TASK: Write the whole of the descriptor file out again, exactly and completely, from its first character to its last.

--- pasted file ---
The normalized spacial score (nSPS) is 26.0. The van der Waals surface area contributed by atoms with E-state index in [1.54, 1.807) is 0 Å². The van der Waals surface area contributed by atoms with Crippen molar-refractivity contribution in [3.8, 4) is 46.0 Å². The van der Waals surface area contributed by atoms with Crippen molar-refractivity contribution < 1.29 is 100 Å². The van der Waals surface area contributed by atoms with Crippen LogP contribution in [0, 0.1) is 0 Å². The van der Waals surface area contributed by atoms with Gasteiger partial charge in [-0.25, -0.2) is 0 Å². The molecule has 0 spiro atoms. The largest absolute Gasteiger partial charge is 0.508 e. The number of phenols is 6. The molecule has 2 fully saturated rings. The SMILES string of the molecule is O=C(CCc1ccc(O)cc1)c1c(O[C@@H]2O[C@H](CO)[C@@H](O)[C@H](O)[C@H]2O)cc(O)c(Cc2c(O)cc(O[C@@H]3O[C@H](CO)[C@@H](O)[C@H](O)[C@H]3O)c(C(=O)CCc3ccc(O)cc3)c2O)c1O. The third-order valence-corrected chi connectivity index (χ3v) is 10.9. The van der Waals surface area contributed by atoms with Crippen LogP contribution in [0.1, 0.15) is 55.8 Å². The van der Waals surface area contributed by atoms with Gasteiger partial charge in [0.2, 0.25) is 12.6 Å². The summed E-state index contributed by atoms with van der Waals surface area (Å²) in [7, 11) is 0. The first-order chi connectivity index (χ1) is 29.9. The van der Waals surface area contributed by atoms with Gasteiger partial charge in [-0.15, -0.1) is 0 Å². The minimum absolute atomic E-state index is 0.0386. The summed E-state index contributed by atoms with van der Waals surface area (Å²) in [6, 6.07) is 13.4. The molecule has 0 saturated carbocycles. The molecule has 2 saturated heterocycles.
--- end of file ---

The normalized spacial score (nSPS) is 26.0. The van der Waals surface area contributed by atoms with E-state index in [1.54, 1.807) is 0 Å². The van der Waals surface area contributed by atoms with Crippen molar-refractivity contribution in [3.8, 4) is 46.0 Å². The van der Waals surface area contributed by atoms with Crippen molar-refractivity contribution < 1.29 is 100 Å². The van der Waals surface area contributed by atoms with Crippen LogP contribution in [0, 0.1) is 0 Å². The van der Waals surface area contributed by atoms with Gasteiger partial charge in [-0.25, -0.2) is 0 Å². The molecule has 0 spiro atoms. The largest absolute Gasteiger partial charge is 0.508 e. The number of phenols is 6. The molecule has 2 fully saturated rings. The SMILES string of the molecule is O=C(CCc1ccc(O)cc1)c1c(O[C@@H]2O[C@H](CO)[C@@H](O)[C@H](O)[C@H]2O)cc(O)c(Cc2c(O)cc(O[C@@H]3O[C@H](CO)[C@@H](O)[C@H](O)[C@H]3O)c(C(=O)CCc3ccc(O)cc3)c2O)c1O. The third-order valence-corrected chi connectivity index (χ3v) is 10.9. The van der Waals surface area contributed by atoms with Crippen LogP contribution in [0.1, 0.15) is 55.8 Å². The van der Waals surface area contributed by atoms with Gasteiger partial charge in [0.2, 0.25) is 12.6 Å². The summed E-state index contributed by atoms with van der Waals surface area (Å²) in [7, 11) is 0. The first-order chi connectivity index (χ1) is 29.9. The van der Waals surface area contributed by atoms with Gasteiger partial charge in [-0.15, -0.1) is 0 Å². The minimum absolute atomic E-state index is 0.0386. The summed E-state index contributed by atoms with van der Waals surface area (Å²) in [6, 6.07) is 13.4. The molecule has 0 saturated carbocycles. The molecule has 2 saturated heterocycles.